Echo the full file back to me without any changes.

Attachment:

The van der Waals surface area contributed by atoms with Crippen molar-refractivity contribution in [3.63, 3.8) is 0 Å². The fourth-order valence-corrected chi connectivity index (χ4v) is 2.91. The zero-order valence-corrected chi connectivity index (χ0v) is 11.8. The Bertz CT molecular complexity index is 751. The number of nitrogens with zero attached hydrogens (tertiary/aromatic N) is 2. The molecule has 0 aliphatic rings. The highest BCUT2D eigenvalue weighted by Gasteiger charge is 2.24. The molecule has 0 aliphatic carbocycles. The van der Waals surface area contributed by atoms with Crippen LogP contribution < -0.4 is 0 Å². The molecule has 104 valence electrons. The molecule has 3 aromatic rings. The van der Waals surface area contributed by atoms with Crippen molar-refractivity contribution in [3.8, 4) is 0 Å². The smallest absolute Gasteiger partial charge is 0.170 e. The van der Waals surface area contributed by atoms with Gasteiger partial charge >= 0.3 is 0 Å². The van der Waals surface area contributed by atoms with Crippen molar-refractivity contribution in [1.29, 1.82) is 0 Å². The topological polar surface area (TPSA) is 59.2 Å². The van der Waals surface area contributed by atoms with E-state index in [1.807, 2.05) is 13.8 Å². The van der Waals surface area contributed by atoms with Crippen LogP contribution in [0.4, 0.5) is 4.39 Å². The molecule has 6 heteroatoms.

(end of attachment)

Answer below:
The van der Waals surface area contributed by atoms with Crippen molar-refractivity contribution in [3.63, 3.8) is 0 Å². The fourth-order valence-corrected chi connectivity index (χ4v) is 2.91. The zero-order valence-corrected chi connectivity index (χ0v) is 11.8. The Bertz CT molecular complexity index is 751. The number of nitrogens with zero attached hydrogens (tertiary/aromatic N) is 2. The molecule has 0 aliphatic rings. The highest BCUT2D eigenvalue weighted by Gasteiger charge is 2.24. The molecule has 0 aliphatic carbocycles. The van der Waals surface area contributed by atoms with Crippen LogP contribution < -0.4 is 0 Å². The molecule has 104 valence electrons. The molecule has 3 aromatic rings. The van der Waals surface area contributed by atoms with Crippen molar-refractivity contribution in [3.8, 4) is 0 Å². The smallest absolute Gasteiger partial charge is 0.170 e. The van der Waals surface area contributed by atoms with Gasteiger partial charge >= 0.3 is 0 Å². The van der Waals surface area contributed by atoms with Crippen molar-refractivity contribution in [1.29, 1.82) is 0 Å². The topological polar surface area (TPSA) is 59.2 Å². The van der Waals surface area contributed by atoms with E-state index in [1.807, 2.05) is 13.8 Å². The van der Waals surface area contributed by atoms with Crippen LogP contribution in [0.4, 0.5) is 4.39 Å². The molecule has 6 heteroatoms.